Unless the tube already has an intermittent short or bad weld, nothing bad happens. If it does short, the only thing that happens is the plate current increases to the level of zero bias plate current. Why would anything else happen?



    As someone who regularly has hammered on tubes to locate intermittent shorts, it wouldn't bother me in the least to operate a tube mobile unless it was constant subjected to vibrations of significant magnitude. The filament doesn't get soft, weak, or mushy from being hot.

    Ask him what he had in the amplifier for filter cap size and ESR, and what surge limiting resistor he had.

    I see shorted grid to filaments dozens of times a year, and they never cause a bang. On the other hand an anode to grid discharge, without a suitable fault current limiting resistance, is known to cause damaged grids.

    And naturally this would come down to some thinking an oscillation can cause such an arc. Never mind common sense, that even if we drove the tube with 1000 volts positive on the grid, current could not exceed the emission limitation of the filament unless the tube had gas. :-)

    73 Tom
    I can answer some of this....

    The SB-220 in question was stock for the Harbach replacement HV diode board.
    The tubes were original tubes from the early seventies.
    As I remember that board has no provisions for a glitch resistor.

    Next time I talk I will ask him about the filter caps....
    The tubes in question had a lot of hours on them so it wouldn't but out of the relm of possibility for mechanical weakness to be the cause.

    The ham in question has an electronics background...

    So we shall see I'll ask a few more questions and get back to you.

    For the record;
    I've seen RCA conduction UHF power amplifier tuves shaken apart in high power (MST series) Motrack radios. and those tubes are metal ceramic with indirectly heated cathodes.
    When it's time, and it may be sooner than you think.

  8. #8
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    Quote Originally Posted by AG6K View Post
     RE: the SB220 :
    1. Was there a glitch-R in the +HV lead - and if so how many Ωs and Joules?
    2. was the shorted tube V2 or V1?
    3. was either grid RFC damaged?
    4. what was the measured resistance of the 47Ω R-supps?
    Would the owner like to have the shorted tube autopsied, photographed, and the JPGs posted? If so, I will pay the postage.



     When Karina A. and I were in the filament straightening business we found that straightening a bent 3-500 filament required 5.85v (1910K) on the filament and 30 to 40-seconds at 11G, so it seems that the force that bends 3-500 filaments is nothing trivial.



     Catwoman: As long as it's not an aerobatic stunt plane mobile there should be no problem since on a bench test I determined that one month operating a 3-500Z horizontal made little change in grid-filament BDV.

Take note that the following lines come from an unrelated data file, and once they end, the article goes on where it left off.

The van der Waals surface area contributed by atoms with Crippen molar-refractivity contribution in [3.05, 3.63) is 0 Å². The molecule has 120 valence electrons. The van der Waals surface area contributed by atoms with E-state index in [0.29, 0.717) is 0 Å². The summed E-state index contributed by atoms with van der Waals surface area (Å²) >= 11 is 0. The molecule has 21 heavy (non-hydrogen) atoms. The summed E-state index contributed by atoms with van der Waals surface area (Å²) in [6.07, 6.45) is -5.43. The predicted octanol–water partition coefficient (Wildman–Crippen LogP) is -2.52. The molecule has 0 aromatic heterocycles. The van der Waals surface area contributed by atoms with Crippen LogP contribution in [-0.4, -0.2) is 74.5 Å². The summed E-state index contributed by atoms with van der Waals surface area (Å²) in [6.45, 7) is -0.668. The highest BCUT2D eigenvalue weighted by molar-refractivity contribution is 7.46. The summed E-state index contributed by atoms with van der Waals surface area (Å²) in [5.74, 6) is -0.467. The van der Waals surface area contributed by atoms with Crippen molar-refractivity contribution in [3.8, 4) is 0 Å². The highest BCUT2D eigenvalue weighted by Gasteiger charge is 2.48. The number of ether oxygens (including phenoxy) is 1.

• Here's a puzzler: TL-922s have a well deserved reputation for shorting the inboard tube while simultaneously blowing R-supp, collapsing or otherwise damaging the inboard tube's 1A grid RFC, and making a big band - all of which happens when the ZSAC drops to Zero.

    • Rich, ag6k


    "Almost nothing is as simple as it first appeard/" -- Mr. Murphy
    Catwoman
    I love it.

    I'll talk to him about the tube.
    When it's time, and it may be sooner than you think.

  9. #9
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    2,332

    Default ...And its just that easy!

    Well... Speaking only in my semi-official capacity as a routine critter catcher, I can state unequivocally that your friend obviously, "accidentally", unlatched the critter catcher located somewhere in the lower bowel region of his amp, there by loosing the dreaded "banger cat" which then exited the amp at supersonic speed, causing the small "sonic boom" which was heard.

    The sonic boom in turn caused various wires and thingies to become discombobulated and making with the arcky-sparky and flashy-washy which then rendered the amp unfit for use.

    There!

    Simple, no?

    73 Gary

    PS: For the humor impaired:

  10. #10
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    I thought it was because the movement made the amplifier cross the flux lines of the earth, generating a small current that triggered a parasitic.

    This can be cured by positing the amplifier so the front panel width runs north-south, or by contra-winding the suppressors.

    Or perhaps it was because the reflection of his diamond ring diverted a photon into the case, where it hit something in the tube and made it break into uncontrolled oscillation. This is why we should never wear rings when working on live circuits, especially in solar storms.